Home

no one leaves home unless
home is the mouth of a shark
you only run for the border
when you see the whole city running as well

your neighbors running faster than you
breath bloody in their throats
the boy you went to school with
who kissed you dizzy behind the old tin factory
is holding a gun bigger than his body
you only leave home
when home won’t let you stay.

no one leaves home unless home chases you
fire under feet
hot blood in your belly
it’s not something you ever thought of doing
until the blade burnt threats into
your neck
and even then you carried the anthem under
your breath
only tearing up your passport in an airport toilets
sobbing as each mouthful of paper
made it clear that you wouldn’t be going back.

you have to understand,
that no one puts their children in a boat
unless the water is safer than the land
no one burns their palms
under trains
beneath carriages
no one spends days and nights in the stomach of a truck
feeding on newspaper unless the miles travelled
means something more than journey.
no one crawls under fences
no one wants to be beaten
pitied

no one chooses refugee camps
or strip searches where your
body is left aching
or prison,
because prison is safer
than a city of fire
and one prison guard
in the night
is better than a truckload
of men who look like your father
no one could take it
no one could stomach it
no one skin would be tough enough

the
go home blacks
refugees
dirty immigrants
asylum seekers
sucking our country dry
niggers with their hands out
they smell strange
savage
messed up their country and now they want
to mess ours up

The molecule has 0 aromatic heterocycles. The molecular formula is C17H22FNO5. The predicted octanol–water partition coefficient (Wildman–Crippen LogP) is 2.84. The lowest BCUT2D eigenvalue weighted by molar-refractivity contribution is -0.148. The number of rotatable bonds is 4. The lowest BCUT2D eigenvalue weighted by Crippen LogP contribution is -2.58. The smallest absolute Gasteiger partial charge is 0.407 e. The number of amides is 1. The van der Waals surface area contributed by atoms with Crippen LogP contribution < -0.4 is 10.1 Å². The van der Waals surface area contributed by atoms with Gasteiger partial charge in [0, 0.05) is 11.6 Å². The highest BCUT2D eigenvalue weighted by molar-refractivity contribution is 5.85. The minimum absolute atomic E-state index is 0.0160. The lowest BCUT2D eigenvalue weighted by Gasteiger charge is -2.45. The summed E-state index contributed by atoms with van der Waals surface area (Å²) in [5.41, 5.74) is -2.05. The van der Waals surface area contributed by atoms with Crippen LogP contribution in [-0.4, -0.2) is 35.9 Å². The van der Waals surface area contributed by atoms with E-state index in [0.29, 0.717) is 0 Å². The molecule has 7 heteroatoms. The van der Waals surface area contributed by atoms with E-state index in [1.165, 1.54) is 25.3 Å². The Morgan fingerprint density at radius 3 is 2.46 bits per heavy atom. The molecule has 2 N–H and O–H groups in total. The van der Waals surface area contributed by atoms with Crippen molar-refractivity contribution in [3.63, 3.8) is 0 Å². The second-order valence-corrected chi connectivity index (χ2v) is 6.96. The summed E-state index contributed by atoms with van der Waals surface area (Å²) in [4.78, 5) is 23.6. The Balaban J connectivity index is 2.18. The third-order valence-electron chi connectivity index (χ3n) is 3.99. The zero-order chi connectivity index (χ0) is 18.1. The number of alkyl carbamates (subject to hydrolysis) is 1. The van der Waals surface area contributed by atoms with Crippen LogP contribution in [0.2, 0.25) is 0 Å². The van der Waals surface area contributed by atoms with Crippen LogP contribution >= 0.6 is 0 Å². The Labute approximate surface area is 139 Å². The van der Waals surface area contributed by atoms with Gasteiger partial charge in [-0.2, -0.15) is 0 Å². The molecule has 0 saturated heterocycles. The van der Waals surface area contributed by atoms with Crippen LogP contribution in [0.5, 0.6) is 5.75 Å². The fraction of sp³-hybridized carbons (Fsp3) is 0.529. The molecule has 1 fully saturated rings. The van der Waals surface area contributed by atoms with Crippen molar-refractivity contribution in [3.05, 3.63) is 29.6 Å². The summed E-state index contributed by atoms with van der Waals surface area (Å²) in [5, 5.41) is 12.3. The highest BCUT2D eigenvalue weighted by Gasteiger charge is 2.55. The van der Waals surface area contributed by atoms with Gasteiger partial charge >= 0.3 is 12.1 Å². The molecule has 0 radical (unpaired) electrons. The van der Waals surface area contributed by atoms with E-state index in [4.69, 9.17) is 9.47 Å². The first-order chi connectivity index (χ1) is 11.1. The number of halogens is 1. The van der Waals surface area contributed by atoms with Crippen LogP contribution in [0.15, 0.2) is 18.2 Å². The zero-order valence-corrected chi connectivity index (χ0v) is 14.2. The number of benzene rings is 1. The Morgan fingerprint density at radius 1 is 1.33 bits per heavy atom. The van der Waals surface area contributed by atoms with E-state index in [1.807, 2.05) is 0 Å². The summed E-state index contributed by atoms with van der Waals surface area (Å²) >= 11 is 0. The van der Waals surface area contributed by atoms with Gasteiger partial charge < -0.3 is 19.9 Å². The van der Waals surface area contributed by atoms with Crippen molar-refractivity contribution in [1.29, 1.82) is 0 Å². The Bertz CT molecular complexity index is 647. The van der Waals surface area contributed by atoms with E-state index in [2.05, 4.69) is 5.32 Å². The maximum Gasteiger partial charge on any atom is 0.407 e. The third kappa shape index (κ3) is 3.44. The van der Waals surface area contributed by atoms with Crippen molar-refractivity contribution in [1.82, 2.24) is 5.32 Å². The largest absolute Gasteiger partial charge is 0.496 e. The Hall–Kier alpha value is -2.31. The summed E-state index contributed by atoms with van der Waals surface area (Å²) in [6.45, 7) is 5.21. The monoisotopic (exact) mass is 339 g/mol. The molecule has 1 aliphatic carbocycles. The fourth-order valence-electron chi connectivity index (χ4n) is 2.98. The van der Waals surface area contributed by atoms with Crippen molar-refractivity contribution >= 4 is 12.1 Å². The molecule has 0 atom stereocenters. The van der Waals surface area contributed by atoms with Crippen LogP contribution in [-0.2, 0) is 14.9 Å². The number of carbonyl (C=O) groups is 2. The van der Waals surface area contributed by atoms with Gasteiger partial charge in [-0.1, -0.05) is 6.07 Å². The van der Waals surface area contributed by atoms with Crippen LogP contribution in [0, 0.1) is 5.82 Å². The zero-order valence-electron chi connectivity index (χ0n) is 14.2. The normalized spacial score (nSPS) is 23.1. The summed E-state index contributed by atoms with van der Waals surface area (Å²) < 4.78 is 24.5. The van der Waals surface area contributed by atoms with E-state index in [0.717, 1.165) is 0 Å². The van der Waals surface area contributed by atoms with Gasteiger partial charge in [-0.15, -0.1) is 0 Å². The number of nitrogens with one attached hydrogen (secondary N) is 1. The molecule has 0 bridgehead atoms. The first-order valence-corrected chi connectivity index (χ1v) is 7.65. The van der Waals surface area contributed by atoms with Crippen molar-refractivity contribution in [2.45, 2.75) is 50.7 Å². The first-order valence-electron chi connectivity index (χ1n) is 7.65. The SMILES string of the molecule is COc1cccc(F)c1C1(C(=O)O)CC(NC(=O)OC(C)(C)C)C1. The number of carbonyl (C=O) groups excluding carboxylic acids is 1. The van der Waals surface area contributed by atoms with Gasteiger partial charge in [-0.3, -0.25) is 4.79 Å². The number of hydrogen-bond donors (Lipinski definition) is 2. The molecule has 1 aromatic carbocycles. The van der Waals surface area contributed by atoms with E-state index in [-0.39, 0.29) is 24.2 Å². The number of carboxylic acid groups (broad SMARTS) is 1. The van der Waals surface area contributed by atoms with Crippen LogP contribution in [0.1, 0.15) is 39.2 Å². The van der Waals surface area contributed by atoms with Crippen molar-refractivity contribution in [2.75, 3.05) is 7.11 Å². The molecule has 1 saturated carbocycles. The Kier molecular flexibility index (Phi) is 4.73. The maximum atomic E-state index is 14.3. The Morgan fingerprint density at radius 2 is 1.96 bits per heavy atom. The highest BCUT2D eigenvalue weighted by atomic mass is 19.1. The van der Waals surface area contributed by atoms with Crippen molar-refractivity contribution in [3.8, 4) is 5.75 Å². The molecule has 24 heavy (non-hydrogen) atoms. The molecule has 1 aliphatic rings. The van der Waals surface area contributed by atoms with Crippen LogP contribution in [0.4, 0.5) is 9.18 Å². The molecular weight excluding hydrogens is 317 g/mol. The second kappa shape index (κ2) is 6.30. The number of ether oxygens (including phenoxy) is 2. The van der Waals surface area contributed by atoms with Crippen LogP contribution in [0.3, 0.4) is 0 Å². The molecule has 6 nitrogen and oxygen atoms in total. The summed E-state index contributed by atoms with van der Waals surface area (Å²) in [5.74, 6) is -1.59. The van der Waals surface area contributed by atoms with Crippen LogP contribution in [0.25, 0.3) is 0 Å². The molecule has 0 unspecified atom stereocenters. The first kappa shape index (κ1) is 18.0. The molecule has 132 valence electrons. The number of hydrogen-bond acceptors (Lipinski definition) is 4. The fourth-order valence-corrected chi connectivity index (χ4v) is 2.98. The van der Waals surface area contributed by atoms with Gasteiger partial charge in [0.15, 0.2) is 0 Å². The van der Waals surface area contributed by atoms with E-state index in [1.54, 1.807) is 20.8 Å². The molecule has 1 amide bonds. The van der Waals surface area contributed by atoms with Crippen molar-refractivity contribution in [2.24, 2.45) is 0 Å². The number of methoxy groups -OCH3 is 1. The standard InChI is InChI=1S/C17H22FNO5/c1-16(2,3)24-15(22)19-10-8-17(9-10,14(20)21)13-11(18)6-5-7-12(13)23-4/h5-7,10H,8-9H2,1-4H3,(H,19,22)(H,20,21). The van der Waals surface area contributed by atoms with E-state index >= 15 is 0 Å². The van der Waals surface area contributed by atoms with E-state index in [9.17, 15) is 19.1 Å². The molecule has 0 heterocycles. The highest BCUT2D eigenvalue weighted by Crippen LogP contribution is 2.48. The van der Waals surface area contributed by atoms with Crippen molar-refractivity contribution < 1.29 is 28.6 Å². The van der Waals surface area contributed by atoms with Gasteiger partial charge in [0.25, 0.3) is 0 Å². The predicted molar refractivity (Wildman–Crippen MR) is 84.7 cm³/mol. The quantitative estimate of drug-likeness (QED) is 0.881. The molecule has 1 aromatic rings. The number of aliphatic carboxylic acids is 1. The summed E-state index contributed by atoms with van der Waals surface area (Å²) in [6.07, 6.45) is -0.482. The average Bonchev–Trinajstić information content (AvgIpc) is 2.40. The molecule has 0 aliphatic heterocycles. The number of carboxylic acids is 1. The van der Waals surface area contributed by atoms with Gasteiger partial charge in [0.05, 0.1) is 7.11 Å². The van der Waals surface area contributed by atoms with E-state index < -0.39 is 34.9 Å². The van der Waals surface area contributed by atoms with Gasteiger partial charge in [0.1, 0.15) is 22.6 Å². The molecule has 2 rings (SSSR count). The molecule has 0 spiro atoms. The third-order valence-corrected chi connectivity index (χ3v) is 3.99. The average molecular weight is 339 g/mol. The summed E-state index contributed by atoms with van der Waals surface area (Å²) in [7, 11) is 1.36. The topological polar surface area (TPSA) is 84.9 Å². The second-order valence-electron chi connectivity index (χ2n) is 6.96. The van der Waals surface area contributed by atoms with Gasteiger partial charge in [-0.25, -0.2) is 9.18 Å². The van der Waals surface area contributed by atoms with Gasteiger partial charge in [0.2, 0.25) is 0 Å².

how do the words
the dirty looks
roll off your backs
maybe because the blow is softer
than a limb torn off

or the words are more tender
than fourteen men between
your legs
or the insults are easier
to swallow
than rubble
than bone
than your child body
in pieces.
i want to go home,
but home is the mouth of a shark
home is the barrel of the gun
and no one would leave home
unless home chased you to the shore
unless home told you
to quicken your legs
leave your clothes behind
crawl through the desert
wade through the oceans
drown
save
be hunger
beg
forget pride
your survival is more important

no one leaves home until home is a sweaty voice in your ear
saying —
leave,
run away from me now
i dont know what i’ve become
but i know that anywhere
is safer than here

— Warsan Shire

Warsan Shire was born in Kenya to Somali parents. Her family emigrated to the United Kingdom when she was only one year old.

[Research note: “Poets speak out for refugees,” Guardian (September 16, 2015)]

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The Prodigy

I grew up bent over
a chessboard.

I loved the word endgame.

All my cousins looked worried.

It was a small house
near a Roman graveyard.
Planes and tanks
shook its windowpanes.

A retired professor of astronomy
taught me how to play.

That must have been in 1944.

In the set we were using,
the paint had almost chipped off
the black pieces.

The white King was missing
and had to be substituted for.

I’m told but do not believe
that that summer I witnessed
men hung from telephone poles.

I remember my mother
blindfolding me a lot.
She had a way of tucking my head
suddenly under her overcoat.

In chess, too, the professor told me,
the masters play blindfolded,
the great ones on several boards
at the same time.

— Charles Simic